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Uploaded to Vimeo by jriggity.

Justin Rasch is an artist, animator and storyteller who works in the CG and stop motion industry. Rasch also creates short films with his wife and family for fun.

“I love stop motion above all,” says Rasch.

Check out this flawless animation that he describes as a short test mixing video and stop motion as a fun button to the Overwatch short film {Trace and Bake}.

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Uploaded to Vimeo by Daniel Cloud Campos.

Without a single drop of blood - or puke - “Shiny” by Daniel Cloud Campos and Spencer Susser still manages to earn an “R” rating with a whirlwind animation that comes in just under four minutes. So many subtle movements such as gusts of wind, deep breaths and shoulder shrugs are accomplished with amazing realism and continuity.

A damsel in distress gets undressed when a man from the mid west puts to rest a world that's obsessed with the priceless, also know as "The Shiny."

Kind of NSFW so watch at the appropriate time and place.

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Dancing Can

Uploaded by YouTuber Kevin Parry.

On StopMotionPlanet, we love animators who reveal the tricks of the trade. Kevin Parry is a stop-motion animator who delightfully describes his job as “literally mov(ing) puppets around one frame at a time - 24 frames per second.” Parry has animated for movies like The Boxtrolls, Kubo and the Two Strings (where it was his job to bring the Kubo vs. Moon Beast battle to life) and the upcoming Missing Link.

Parry animated a soda can as a way to test out a stop-motion animation setup in his house and uploaded the final product to YouTube. It serves as an excellent resource for aspiring animators since Parry includes a time lapse of the animation process as well as the raw footage.

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How Have you Been?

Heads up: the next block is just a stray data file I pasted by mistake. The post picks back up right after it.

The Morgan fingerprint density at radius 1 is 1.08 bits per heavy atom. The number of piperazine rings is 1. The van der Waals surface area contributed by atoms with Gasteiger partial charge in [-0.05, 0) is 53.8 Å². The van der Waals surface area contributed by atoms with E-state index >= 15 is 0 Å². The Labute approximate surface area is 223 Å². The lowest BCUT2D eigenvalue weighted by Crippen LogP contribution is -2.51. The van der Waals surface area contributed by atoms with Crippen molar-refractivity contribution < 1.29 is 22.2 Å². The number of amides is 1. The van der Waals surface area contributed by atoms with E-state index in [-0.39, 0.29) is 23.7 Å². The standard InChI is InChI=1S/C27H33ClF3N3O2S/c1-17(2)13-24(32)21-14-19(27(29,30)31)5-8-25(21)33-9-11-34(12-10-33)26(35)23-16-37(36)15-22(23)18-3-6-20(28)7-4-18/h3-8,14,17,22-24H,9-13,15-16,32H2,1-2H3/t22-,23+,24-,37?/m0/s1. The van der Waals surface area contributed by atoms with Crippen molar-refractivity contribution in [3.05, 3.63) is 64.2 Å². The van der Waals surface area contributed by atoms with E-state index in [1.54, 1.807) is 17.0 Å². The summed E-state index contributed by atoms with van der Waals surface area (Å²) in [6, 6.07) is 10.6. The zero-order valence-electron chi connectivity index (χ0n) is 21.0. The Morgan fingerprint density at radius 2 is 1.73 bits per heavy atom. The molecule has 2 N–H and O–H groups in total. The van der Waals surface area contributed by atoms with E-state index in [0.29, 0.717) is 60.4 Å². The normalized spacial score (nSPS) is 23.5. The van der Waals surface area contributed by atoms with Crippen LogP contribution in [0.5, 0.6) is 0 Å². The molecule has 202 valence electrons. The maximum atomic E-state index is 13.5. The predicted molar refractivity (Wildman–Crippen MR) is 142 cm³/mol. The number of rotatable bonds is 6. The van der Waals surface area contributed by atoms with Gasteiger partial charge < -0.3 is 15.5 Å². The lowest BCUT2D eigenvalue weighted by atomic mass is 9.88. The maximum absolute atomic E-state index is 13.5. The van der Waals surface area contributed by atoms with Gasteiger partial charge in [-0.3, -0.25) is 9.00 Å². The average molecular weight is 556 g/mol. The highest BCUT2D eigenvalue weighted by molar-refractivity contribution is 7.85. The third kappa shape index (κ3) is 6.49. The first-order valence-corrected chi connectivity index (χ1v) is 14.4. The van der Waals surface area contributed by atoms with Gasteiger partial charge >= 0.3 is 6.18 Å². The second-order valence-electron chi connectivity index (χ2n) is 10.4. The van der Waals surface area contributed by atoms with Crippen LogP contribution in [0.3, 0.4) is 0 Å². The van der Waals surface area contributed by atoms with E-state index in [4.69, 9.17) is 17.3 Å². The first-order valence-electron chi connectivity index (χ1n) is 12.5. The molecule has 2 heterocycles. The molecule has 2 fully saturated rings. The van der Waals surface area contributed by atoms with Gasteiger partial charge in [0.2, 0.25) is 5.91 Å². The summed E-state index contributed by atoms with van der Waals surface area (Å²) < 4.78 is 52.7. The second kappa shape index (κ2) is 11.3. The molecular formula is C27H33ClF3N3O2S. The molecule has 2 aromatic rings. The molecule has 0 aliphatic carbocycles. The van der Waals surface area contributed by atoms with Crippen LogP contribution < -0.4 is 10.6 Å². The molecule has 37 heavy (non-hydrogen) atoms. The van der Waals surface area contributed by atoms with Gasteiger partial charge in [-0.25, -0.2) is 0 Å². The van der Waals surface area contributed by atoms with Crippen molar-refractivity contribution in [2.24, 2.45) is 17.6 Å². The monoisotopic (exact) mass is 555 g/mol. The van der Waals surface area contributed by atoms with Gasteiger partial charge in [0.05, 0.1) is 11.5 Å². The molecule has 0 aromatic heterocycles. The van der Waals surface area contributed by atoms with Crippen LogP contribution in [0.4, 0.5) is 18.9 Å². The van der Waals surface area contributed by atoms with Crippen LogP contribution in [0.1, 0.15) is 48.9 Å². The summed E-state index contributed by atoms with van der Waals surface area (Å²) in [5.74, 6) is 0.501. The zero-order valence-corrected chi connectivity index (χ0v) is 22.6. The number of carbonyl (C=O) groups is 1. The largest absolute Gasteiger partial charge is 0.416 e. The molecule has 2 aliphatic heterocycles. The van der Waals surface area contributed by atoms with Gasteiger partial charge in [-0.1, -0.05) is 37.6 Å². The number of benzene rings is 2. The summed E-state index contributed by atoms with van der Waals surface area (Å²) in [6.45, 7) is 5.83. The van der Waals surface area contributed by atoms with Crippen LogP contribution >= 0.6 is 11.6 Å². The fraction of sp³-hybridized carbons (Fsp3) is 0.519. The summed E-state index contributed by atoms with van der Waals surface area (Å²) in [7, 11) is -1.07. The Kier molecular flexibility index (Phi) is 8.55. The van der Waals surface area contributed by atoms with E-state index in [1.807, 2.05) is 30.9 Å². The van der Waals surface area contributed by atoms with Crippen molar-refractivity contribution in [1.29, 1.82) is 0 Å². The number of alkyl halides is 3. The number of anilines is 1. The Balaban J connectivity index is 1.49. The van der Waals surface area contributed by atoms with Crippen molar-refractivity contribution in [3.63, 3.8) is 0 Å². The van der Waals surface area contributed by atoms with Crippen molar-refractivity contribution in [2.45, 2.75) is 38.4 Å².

Uploaded to Vimeo by Heather Colbert.

“Hypnos is a solitary creature, creating happier dreams while people sleep, but there is something else living in his cave…”

The official music video for Tom Rosenthal’s for ‘How Have You Been?’ is a another stop-motion masterpiece by director Heather Colbert.

Colbert is an animator specializing in stop motion and drawn animation. Her widely acclaimed music videos for musicians Mark Nevin and Tom Rosenthal have been featured on Directors Notes, Dezeen, BOOOOOOOM, ZippyFrames and Dragonframe and screened at film festivals such as Montreal Stop Motion Festival and Fantoche in Switzerland.

Colbert works out the ideas of her characters through sketchbook doodles and more polished character paintings.

Colbert works out the ideas of her characters through sketchbook doodles and more polished character paintings.

Colbert’s latest film is a beautiful and moving fusion of stop motion and drawn animation about looking after all parts of oneself.  She provides a glimpse into her inspiration when she writes on that “Hypnos lives in fear of what he cannot see, but through tentative steps he realizes the shape in the darkness is just trying to help him, and the two characters gradually accept each other and comfort one another.”

“This story can be read as two beings finding each other,” she adds. “And also as a depiction of anxiety and depression, where the protagonist learns to accept and look with compassion at all sides of themselves.”